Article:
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The Internet Your Rights Online

The Web Won't Topple Tyranny 513

Posted by michael
from the i-told-you-so dept.
An anonymous reader writes "Joshua Kurlantzick of the New Republic online writes that the internet--once heralded as a revolutionary force in politics--has turned out to be surprisingly nonthreatening to dictators and tyrannies. Reminds me of Howard Dean, and the trend to see technological change as a politically progressive force. Maybe this is not such a good idea?"
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The Web Won't Topple Tyranny

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  • by LostCluster (625375) * on Saturday March 27, 2004 @02:32PM (#8689885)
    BBC News broadcasts are also distributed by many public television stations in the USA and also on the BBC America cable channel.
  • by coaxial (28297) on Saturday March 27, 2004 @04:18PM (#8690483) Homepage
    > Blame the router manufacturers.

    If I take 4 drums of fuel oil and 2,000 lbs of ammonium nitrate I can plant 100 acres of corn with a tractor or build a car bomb. If I choose the latter it's the fault of the oil and fertilizer companies? I don't think so.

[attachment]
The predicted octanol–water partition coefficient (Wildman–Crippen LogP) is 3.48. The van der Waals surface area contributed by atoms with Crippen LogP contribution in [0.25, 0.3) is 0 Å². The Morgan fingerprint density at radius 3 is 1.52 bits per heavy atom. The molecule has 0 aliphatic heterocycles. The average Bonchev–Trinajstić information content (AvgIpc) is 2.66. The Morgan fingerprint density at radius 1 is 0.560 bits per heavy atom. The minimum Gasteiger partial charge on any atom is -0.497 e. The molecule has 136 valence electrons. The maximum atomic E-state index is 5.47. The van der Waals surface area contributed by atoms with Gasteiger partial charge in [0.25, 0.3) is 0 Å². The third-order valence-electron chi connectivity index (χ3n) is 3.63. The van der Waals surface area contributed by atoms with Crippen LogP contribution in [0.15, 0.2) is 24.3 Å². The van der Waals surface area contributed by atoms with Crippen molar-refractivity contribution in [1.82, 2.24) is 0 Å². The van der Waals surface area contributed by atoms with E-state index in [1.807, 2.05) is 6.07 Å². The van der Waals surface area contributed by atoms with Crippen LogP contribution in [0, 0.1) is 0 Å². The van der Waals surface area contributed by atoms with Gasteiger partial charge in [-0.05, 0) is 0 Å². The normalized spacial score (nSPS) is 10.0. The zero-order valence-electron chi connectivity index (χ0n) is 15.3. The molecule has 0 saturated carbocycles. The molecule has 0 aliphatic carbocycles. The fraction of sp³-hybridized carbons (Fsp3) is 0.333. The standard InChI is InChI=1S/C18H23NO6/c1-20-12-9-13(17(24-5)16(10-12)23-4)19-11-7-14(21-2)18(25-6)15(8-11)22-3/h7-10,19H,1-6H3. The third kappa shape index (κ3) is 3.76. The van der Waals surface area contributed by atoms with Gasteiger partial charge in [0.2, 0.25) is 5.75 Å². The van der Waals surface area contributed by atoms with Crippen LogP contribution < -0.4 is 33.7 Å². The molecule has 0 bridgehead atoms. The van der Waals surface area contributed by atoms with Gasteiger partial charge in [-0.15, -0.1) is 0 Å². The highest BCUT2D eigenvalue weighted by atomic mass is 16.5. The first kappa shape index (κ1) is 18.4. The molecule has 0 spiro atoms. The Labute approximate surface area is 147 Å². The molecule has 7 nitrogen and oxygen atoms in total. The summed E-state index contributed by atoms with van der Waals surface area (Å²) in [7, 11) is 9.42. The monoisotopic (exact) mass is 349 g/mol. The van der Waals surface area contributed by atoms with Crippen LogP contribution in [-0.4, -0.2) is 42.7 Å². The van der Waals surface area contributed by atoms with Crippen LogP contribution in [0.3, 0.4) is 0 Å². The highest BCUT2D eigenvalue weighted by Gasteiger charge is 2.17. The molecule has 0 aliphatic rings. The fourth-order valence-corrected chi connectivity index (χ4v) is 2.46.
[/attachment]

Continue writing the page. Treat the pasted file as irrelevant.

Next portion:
These are disanalogous situations. A more analgous situation would be, you buy the fuel oil an fertilizer, and the feedstore says, "Here's your free bomb making instruction manual. Wait, you're building it wrong. Here, let me show you... See how easy that was? Oh you want it placed under the building across town? Sure, we can deliver it for you. Here you go. Just press that button, and you're all set. Just remember, though, we're not responsible."

    The companies are in violation of the U.N. Human Rights Norm for Business (August 2003), which states, "enterprises shall refrain from any activity which supports, solicits, or encourages States or any other entities to abuse human rights. They shall further seek to ensure that the goods and services they provide will not be used to abuse human rights". They know when they sold the router/filter/firewall system whether or not it was going to be used to route intracompany emails or be part of the Great Firewall of China (or whatever country). The technical specs requested by the Ministry of Internal Security tell them that.

    While Cicso and the rest may not be actively imprisioning dissidents, they are knowingly enabling the totalitarian regimes to do so. That makes them an accessory to their crimes. Additionally one could make the argument that Cicso and the rest are in conflict with policies of the United States (and no doubt other democratic nations) when they provide goods and services that are actively used to counter the pro-democracy programs the United States (and other democratic nations).